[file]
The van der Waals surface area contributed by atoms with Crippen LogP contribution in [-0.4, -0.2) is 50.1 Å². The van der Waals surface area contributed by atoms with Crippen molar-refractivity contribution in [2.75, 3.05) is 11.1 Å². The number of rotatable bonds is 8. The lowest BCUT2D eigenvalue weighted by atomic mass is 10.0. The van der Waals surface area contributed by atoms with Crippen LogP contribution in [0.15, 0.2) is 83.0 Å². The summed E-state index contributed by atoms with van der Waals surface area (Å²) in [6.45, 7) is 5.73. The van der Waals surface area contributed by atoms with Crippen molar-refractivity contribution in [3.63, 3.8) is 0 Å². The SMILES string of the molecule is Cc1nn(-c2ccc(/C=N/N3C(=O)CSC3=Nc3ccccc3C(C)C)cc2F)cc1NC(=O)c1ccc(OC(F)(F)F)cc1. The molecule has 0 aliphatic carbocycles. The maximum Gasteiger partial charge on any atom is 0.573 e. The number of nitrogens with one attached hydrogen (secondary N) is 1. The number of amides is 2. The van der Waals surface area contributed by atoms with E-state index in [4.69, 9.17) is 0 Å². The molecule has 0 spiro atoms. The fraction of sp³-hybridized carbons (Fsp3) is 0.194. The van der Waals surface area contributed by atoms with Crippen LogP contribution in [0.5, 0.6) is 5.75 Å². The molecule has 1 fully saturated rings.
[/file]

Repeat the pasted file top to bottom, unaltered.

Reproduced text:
The van der Waals surface area contributed by atoms with Crippen LogP contribution in [-0.4, -0.2) is 50.1 Å². The van der Waals surface area contributed by atoms with Crippen molar-refractivity contribution in [2.75, 3.05) is 11.1 Å². The number of rotatable bonds is 8. The lowest BCUT2D eigenvalue weighted by atomic mass is 10.0. The van der Waals surface area contributed by atoms with Crippen LogP contribution in [0.15, 0.2) is 83.0 Å². The summed E-state index contributed by atoms with van der Waals surface area (Å²) in [6.45, 7) is 5.73. The van der Waals surface area contributed by atoms with Crippen molar-refractivity contribution in [3.63, 3.8) is 0 Å². The SMILES string of the molecule is Cc1nn(-c2ccc(/C=N/N3C(=O)CSC3=Nc3ccccc3C(C)C)cc2F)cc1NC(=O)c1ccc(OC(F)(F)F)cc1. The molecule has 0 aliphatic carbocycles. The maximum Gasteiger partial charge on any atom is 0.573 e. The number of nitrogens with one attached hydrogen (secondary N) is 1. The number of amides is 2. The van der Waals surface area contributed by atoms with E-state index in [4.69, 9.17) is 0 Å². The molecule has 0 spiro atoms. The fraction of sp³-hybridized carbons (Fsp3) is 0.194. The van der Waals surface area contributed by atoms with Crippen LogP contribution in [0.5, 0.6) is 5.75 Å². The molecule has 1 fully saturated rings.